`Time to make the doughnuts'. With these two simple recipes, there is no real need of ever being out of doughnuts
``We miss her so - she made lovely doughnuts'' was a common saying during my doughnut-studded youth, but it had reference to nobody in particular. It was something we said, like, ``Hold her, Newt! She's a-headed for the barn!'' Or, ``Theopholus the thrifty thistle sifter who in sifting a sieve full of unsifted thistles thrust three thousand thistles through the thick of his thumb.''
But the saying did keep doughnuts on the public mind, and my dissertation today offers the straightforward proposition that keeping doughnuts on the public mind is a nice thing to do.
There is that man on the TV who is aroused at all sorts of odd and improbable hours to get up and engage the treadmill of Dunkin' Donuts, his interminable punishment for franchised success.
His is a laudable effort, but my thesis includes that he makes better commercials than he does doughnuts; I demur as an old-time doughnut buff but agree it's hard to knock a guy who sells as many doughnuts as he does.
On the other hand...
The old poppycock tale of the sea captain who wanted a biscuit he could stick on the spoke of his wheel, thus to have something handy to munch on, dogwatch and seven seas over and around the Horn, has been offered lo these many as the reason for inventing the doughnut. Two things dispute this whimsy.
First, no sea captain ever steered his own ship, leaving that demeaning chore to his wheelman.
Second, the original doughnut didn't have a hole, but was cut square from the dough with a knife so it looked like this in the raw condition:
The slit halfway up the middle was to let the hot fat reach the interior, and this was the same reason for the hole that came later. The square-cut primeval doughnut was known as ``Dutchman's breeches,'' because after it was fried it looked like this:
Accordingly, the shape of either the square-cut doughnut or the doughnut with a hole was thoughtfully arranged by a knowing housewife who figured astutely that if you didn't do something like that, your doughnuts would be raw in the middle.
Nobody knows who thought up that business of sticking doughnuts on a steering wheel.
The most important thing about making good doughnuts is the little stick, like a bandleader's baton.
It is for turning the frying doughnuts in the fat, and retrieving them when they are done.
Spoons, forks, and patent devices are no good. Just a stick, round like a lead pencil and about twice as long.
The first doughnuts were unsweetened, because sugar was scarce in those times, and were meant to be taken at breakfast with warm maple syrup or molasses. Later, when sugar was added to the recipes, the original kind were known as ``plain'' doughnuts.
But today doughnuts come in so many hues and flavors that ``plain'' means the ones that don't have something else.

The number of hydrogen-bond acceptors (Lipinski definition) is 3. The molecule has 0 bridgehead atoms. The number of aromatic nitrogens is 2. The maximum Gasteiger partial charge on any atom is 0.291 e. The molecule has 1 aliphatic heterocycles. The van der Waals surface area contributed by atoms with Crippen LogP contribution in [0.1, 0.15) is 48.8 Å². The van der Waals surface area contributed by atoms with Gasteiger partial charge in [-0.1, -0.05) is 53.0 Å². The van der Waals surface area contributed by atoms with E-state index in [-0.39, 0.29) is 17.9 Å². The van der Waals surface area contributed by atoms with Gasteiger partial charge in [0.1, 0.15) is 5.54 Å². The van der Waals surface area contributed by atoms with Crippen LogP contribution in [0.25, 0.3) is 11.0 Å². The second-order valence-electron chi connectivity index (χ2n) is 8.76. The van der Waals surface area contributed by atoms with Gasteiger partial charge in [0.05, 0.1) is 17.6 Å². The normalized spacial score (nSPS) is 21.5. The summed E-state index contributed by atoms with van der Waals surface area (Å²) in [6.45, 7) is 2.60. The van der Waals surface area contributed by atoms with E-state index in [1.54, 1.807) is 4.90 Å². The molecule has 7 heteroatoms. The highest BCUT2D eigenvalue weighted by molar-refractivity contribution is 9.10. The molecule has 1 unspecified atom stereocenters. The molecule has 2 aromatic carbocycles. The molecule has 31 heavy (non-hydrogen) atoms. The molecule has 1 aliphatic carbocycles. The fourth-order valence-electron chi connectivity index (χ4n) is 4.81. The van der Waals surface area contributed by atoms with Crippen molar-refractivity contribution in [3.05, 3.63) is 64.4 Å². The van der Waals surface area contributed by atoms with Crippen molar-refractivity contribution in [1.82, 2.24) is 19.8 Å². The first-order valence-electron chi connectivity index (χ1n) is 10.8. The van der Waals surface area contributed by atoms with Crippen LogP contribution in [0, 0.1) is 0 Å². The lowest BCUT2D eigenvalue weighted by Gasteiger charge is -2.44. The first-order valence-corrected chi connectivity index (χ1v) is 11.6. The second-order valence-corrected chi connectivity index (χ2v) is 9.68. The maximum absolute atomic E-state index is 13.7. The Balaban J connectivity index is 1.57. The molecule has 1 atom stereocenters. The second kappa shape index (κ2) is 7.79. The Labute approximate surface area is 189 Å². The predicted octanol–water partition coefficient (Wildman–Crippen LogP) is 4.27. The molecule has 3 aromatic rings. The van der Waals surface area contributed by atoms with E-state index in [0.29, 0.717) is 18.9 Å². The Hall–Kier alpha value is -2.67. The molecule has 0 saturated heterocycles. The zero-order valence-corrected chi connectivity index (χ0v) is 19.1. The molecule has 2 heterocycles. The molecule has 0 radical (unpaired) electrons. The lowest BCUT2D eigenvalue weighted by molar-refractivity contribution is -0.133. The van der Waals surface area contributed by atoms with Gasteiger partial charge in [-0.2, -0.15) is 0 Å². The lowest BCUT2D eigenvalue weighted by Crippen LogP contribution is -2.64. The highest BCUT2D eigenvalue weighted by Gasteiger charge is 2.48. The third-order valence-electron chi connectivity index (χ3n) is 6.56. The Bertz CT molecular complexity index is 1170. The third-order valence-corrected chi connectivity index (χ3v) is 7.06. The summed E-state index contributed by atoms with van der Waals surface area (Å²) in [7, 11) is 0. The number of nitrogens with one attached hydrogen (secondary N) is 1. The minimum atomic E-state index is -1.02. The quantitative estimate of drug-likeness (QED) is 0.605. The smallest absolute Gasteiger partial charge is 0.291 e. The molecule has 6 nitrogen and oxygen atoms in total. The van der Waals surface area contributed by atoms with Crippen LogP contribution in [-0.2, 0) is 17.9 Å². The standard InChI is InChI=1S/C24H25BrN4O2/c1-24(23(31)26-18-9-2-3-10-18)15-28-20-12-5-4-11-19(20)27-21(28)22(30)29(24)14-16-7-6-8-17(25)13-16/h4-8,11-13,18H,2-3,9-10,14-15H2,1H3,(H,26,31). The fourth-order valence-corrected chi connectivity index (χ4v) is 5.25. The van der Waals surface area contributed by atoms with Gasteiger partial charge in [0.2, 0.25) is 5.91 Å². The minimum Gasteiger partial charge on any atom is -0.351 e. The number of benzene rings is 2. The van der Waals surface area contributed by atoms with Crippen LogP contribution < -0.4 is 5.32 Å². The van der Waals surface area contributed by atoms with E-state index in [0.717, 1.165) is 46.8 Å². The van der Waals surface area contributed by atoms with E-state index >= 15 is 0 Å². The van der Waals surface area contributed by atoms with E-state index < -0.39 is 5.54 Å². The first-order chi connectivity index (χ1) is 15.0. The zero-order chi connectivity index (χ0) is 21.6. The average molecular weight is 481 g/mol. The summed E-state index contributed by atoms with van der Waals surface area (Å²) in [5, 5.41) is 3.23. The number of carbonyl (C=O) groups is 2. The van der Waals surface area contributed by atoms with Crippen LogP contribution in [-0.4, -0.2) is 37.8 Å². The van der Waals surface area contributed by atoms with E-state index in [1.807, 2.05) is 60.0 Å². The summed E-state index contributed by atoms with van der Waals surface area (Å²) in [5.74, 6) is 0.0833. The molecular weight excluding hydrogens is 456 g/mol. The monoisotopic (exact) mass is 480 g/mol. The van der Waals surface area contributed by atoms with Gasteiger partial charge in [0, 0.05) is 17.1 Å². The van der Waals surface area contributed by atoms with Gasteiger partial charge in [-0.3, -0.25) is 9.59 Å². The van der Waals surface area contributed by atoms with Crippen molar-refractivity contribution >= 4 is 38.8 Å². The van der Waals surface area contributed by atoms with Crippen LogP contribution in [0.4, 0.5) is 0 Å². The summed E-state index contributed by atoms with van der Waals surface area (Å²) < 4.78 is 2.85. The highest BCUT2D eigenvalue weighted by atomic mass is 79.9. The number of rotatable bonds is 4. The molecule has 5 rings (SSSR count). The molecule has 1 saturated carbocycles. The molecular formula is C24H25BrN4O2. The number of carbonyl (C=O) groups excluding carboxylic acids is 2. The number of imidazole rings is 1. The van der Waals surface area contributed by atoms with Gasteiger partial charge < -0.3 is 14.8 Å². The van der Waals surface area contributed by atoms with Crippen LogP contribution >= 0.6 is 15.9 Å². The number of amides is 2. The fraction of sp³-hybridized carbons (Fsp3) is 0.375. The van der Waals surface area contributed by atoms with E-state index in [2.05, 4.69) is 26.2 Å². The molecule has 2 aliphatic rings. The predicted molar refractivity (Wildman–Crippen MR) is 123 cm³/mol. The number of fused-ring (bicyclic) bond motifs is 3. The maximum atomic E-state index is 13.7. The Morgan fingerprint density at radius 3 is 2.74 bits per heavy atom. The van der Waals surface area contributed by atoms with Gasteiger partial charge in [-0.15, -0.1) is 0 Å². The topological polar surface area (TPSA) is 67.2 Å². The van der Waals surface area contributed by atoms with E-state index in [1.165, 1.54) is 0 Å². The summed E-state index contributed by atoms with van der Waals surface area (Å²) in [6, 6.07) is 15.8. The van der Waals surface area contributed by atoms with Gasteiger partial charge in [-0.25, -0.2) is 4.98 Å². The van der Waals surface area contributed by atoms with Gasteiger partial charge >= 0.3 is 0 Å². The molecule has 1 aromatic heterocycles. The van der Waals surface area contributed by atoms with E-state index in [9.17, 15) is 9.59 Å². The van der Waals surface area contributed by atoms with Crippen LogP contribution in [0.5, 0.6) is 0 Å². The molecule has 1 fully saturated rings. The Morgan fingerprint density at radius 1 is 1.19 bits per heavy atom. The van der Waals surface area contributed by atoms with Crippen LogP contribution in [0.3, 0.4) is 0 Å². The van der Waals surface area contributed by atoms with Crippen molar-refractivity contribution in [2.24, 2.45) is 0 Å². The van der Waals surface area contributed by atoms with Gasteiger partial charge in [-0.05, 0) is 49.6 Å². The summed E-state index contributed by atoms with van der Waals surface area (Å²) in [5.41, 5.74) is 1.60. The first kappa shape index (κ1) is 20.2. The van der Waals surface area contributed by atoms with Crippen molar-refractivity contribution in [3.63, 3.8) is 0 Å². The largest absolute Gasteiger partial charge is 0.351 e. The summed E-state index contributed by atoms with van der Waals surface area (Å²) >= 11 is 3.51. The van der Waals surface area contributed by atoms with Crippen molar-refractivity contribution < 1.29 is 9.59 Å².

The first attempt to make a blueberry doughnut was a bust. When the dough hit the hot fat the raw blueberries exploded like bombs, and the bakery was a mess. It took the research staff quite some time to lick the blueberry, but today you can get blueberry doughnuts if you want the things.
Here's a good recipe for what is now a plain doughnut: Plain Doughnut 3/4 cup sugar 2 tablespoons butter 3 eggs 1 cup buttermilk 4 cups flour 1/2 teaspoon nutmeg 1/2 teaspoon mace 1/4 teaspoon cinnamon 1 1/4 teaspoon salt 1 teaspoon soda 1/2 teaspoon cream of tartar
Cream sugar and butter well; add well-beaten eggs and buttermilk.
Sift flour with dry ingredients and add to creamed mixture; mix until smooth.
Roll to 1/2-inch thickness; let stand about 20 minutes. Cut with 21/2-inch doughnut cutter.
Fry in deep fat at 375 degrees F., until brown; drain well on absorbent paper. Makes maybe 3 dozen.
Granted that the buttermilk in that recipe is a holdover from the days of the family cow, and not necessarily the cultured facsimile, a doughnut recipe that used sweet milk should also be in everybody's cooking portfolio.
A friend of long standing has made such doughnuts since girlhood, but never used a recipe, and she gave me her sweet-milk adaptation with the disclaimer, ``That's about it, as I recall.''
We call her ``Red'' because she is redheaded, and here are Red's doughnuts: Red's Doughnuts 3 cups flour 1 cup sugar 1/2 teaspoon salt 1 teaspoon soda 2 teaspoons cream of tartar Appropriate dashes of nutmeg, cinnamon, and ginger 1 tablespoon shortening 3/4 cup sweet milk (powdered or canned will do; use
as directed on box or can) 2 eggs
Mix everything together well, pat (do not roll) flat, cut, and fry.
You'll notice that Red's recipe is a good one for migrant living - you can fry doughnuts on a camping trip, or at the country retreat, and even in a motel unit if they don't catch you.
Red made a batch of her doughnuts for us one time when we were three days down the Allagash River from Eagle Lake, a culinary success predicated on having a deep-fat pot in my canoe just in case.
There is no real need of ever being out of doughnuts.
Today marks John Gould's 45th anniversary of writing for The Christian Science Monitor. For an interview with Mr. Gould, please see the Home Forum (Page 30).